The use of biodiesel is rapidly becoming more popular due to growing trends both inside and outside the petroleum industry. The U.S. Energy Information Administration shows that production of biodiesel has increased by over 100 million gallons per month since 2011, with biodiesel making up 4% of total diesel consumption in 2016. Responding to the evolving industry and social landscape, many traditional refineries have begun to incorporate biodiesel into their finished products.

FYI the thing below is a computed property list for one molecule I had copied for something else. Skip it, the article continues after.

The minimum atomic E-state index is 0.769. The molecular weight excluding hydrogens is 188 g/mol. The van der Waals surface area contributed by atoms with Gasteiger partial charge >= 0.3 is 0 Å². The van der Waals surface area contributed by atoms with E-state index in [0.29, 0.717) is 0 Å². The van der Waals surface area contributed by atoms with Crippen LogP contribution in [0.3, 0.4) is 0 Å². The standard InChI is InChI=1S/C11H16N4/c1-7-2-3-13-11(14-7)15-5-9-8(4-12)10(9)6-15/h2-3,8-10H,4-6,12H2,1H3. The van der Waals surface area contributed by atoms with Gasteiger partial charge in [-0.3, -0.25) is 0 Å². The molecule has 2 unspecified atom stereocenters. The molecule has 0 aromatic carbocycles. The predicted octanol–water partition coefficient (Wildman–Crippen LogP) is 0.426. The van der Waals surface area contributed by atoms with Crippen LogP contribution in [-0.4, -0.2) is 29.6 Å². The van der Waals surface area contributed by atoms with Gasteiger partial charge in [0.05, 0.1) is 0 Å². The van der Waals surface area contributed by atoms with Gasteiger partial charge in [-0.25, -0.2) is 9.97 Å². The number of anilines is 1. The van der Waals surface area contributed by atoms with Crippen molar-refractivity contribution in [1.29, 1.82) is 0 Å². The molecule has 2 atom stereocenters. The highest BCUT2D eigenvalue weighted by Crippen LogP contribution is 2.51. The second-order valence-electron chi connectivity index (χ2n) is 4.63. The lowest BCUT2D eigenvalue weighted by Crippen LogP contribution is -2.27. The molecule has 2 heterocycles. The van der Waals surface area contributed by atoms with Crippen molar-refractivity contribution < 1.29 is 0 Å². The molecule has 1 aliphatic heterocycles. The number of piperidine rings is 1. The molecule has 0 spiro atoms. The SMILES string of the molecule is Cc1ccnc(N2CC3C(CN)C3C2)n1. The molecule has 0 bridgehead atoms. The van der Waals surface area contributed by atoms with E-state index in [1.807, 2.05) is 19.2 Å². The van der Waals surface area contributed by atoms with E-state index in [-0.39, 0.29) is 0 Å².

Biodiesels naturally contain little sulfur, reduce soot emissions, and have a more pleasant odor than diesel fuel. Biodiesels are commonly blended with petroleum-based diesels to improve cold-weather performance and reduce compatibility issues with compression-ignition engines. Biodiesels and their feedstocks contain sulfur and chlorine, and therefore refineries must comply with sulfur regulations and monitor chlorine to protect equipment from corrosion. This elemental analysis will require a high level of precision and accuracy to ensure that concentrations are reported correctly.